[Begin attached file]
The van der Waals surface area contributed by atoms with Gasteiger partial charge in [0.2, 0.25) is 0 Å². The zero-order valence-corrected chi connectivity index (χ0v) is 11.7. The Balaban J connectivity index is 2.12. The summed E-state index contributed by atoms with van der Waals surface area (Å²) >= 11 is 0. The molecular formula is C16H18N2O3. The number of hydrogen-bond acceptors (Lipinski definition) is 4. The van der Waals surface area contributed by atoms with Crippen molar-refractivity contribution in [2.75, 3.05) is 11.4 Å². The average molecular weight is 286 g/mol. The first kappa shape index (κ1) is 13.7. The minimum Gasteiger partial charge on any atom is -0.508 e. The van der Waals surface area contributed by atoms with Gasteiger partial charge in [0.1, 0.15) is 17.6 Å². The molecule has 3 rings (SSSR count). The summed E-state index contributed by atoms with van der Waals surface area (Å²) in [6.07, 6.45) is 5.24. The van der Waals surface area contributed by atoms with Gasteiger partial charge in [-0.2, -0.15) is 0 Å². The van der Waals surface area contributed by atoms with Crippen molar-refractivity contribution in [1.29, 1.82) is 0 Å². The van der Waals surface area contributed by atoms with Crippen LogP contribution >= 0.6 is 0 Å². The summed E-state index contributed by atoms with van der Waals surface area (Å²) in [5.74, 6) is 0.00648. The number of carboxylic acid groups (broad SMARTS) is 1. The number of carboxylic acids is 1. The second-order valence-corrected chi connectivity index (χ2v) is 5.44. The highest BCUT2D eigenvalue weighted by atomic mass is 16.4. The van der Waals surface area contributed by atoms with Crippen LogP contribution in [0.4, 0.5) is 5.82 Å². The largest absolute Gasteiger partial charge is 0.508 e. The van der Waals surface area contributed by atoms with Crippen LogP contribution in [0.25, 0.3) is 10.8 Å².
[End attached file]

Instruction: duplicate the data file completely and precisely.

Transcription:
The van der Waals surface area contributed by atoms with Gasteiger partial charge in [0.2, 0.25) is 0 Å². The zero-order valence-corrected chi connectivity index (χ0v) is 11.7. The Balaban J connectivity index is 2.12. The summed E-state index contributed by atoms with van der Waals surface area (Å²) >= 11 is 0. The molecular formula is C16H18N2O3. The number of hydrogen-bond acceptors (Lipinski definition) is 4. The van der Waals surface area contributed by atoms with Crippen molar-refractivity contribution in [2.75, 3.05) is 11.4 Å². The average molecular weight is 286 g/mol. The first kappa shape index (κ1) is 13.7. The minimum Gasteiger partial charge on any atom is -0.508 e. The van der Waals surface area contributed by atoms with Gasteiger partial charge in [0.1, 0.15) is 17.6 Å². The molecule has 3 rings (SSSR count). The summed E-state index contributed by atoms with van der Waals surface area (Å²) in [6.07, 6.45) is 5.24. The van der Waals surface area contributed by atoms with Gasteiger partial charge in [-0.2, -0.15) is 0 Å². The van der Waals surface area contributed by atoms with Crippen molar-refractivity contribution in [1.29, 1.82) is 0 Å². The van der Waals surface area contributed by atoms with Crippen LogP contribution >= 0.6 is 0 Å². The summed E-state index contributed by atoms with van der Waals surface area (Å²) in [5.74, 6) is 0.00648. The number of carboxylic acid groups (broad SMARTS) is 1. The number of carboxylic acids is 1. The second-order valence-corrected chi connectivity index (χ2v) is 5.44. The highest BCUT2D eigenvalue weighted by atomic mass is 16.4. The van der Waals surface area contributed by atoms with Crippen LogP contribution in [0.4, 0.5) is 5.82 Å². The largest absolute Gasteiger partial charge is 0.508 e. The van der Waals surface area contributed by atoms with Crippen LogP contribution in [0.25, 0.3) is 10.8 Å².